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The merchant cash advance (“MCA”) industry recently provided two different bankruptcy courts with an opportunity to consider the characterization of MCA funding transactions as either “true sales” of receivables or “disguised loans”. [1] MCA funders typically provide cash to a financially distressed company in exchange for a percentage of that company’s future receivables collection. Companies in need of liquidity will often seek to monetize their receivables, either by selling them (i.e., a true sale) or using them as collateral for a loan (i.e., a secured loan). Recognizing the benefits of having an ownership interest in such assets in case of a counterparty’s bankruptcy, MCA funders typically attempt to structure their transactions as “purchases” of a company’s future receivables. For that same reason, a bankruptcy trustee or a debtor-in-possession will often argue that these transactions are really “disguised loans” and that the MCA funder is only a secured creditor of the bankruptcy estate that owns the receivable.

The characterization of a funding transaction has significant implications in a bankruptcy proceeding. If characterized as a true sale, the receivables purchased are not property of the seller’s bankruptcy estate and the automatic stay would not prevent the funder from post-petition collections. If characterized as a secured loan, however, the funder would have only a security interest in the receivables, would be subject to the automatic stay and potentially subject to other competing secured creditor claims and priorities. Of further concern to purchasers if characterized as a loan, the transaction may be subject to and scrutinized under the applicable jurisdiction’s usury laws, an issue not typically of concern in the context of a true sale. Accordingly, many receivables purchase transactions have the superficial characteristics of a sale, e.g., the documents state that transaction is, and the parties intend it to be a true sale. Nonetheless, many of these transactions also include terms more characteristic of a loan, blurring the fine line between the two under the guise of protecting the funder against an adverse ruling on characterization.

Courts have developed a holistic, multifactor framework to determine whether a transaction should be treated as a true sale or a financing which extend beyond the stated intent of the parties set forth in the transaction documents. No single factor is determinative and the analysis is highly contextual. Both the R&J Pizza and Shoot the Moon cases demonstrate how specific factors can affect the characterization analysis, and should prompt any funder to pay close attention to how their transaction documents are drafted and how they conduct their business dealings in connection with the ongoing administration of the transaction. Each court examined similar factors to reach their respective decisions, yet they reached opposite conclusions. In R&J Pizza, the court protected the funder and held that the transactions were true sales. While in Shoot the Moon, the court protected the seller of receivables and held that the receivables transaction was a secured loan. The lessons that funders can take from the Shoot the Moon funder’s mistakes may prove to be valuable.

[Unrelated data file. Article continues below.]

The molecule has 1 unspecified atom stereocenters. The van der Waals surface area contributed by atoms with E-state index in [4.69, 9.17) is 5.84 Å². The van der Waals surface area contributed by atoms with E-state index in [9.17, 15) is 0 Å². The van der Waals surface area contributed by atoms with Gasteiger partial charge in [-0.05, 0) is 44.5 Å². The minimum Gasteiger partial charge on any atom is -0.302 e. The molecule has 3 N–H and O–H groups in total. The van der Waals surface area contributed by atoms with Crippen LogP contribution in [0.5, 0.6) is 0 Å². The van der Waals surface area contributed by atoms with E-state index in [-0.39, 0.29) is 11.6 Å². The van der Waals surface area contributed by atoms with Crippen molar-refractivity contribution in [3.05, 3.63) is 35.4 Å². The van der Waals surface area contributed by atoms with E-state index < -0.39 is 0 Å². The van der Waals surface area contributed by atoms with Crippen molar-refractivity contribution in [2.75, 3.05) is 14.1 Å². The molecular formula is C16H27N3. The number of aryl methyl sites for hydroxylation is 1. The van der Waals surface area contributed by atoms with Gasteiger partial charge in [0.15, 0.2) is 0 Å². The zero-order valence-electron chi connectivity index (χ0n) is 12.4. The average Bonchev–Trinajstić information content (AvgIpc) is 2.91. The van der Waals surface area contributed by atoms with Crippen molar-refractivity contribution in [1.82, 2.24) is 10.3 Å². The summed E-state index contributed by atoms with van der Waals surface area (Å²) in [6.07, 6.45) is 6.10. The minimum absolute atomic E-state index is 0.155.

Background of the Cases

In Shoot the Moon, CapCall, LLC (“CapCall”), an MCA funder, and Shoot the Moon and its subsidiaries (“Shoot the Moon”), entered into eighteen separate “merchant agreements” pursuant to which CapCall agreed to provide Shoot the Moon with immediate cash in exchange for a portion of future receivables collections derived from Shoot the Moon’s restaurant operations. The payment of those receivables to CapCall were effectuated by ACH debits in the amount specified in the various merchant agreements against specified Shoot the Moon owned bank accounts. These payments were to continue until CapCall received the full purchase amount plus a generous return on its investment. The majority of the ACH payments were made from a bank account in the name of a single subsidiary that was not a party to the any of the merchant agreements and was not involved in the restaurant operations. At the time of Shoot the Moon’s bankruptcy, certain amounts remained in the segregated account consisting of customer credit card payments that were processed prepetition but transferred to the account post-petition. Following the bankruptcy filing, CapCall sought a declaratory judgment that the transactions were true sales and therefore, it owned the balance held in the segregated account. The bankruptcy trustee counterclaimed, seeking a ruling that the transactions were instead disguised loans, and further sought relief to obtain unencumbered rights to the segregated account and the funds in the account. The Court determined that the transactions were secured loans and further found that these transactions violated the applicable state’s usury laws.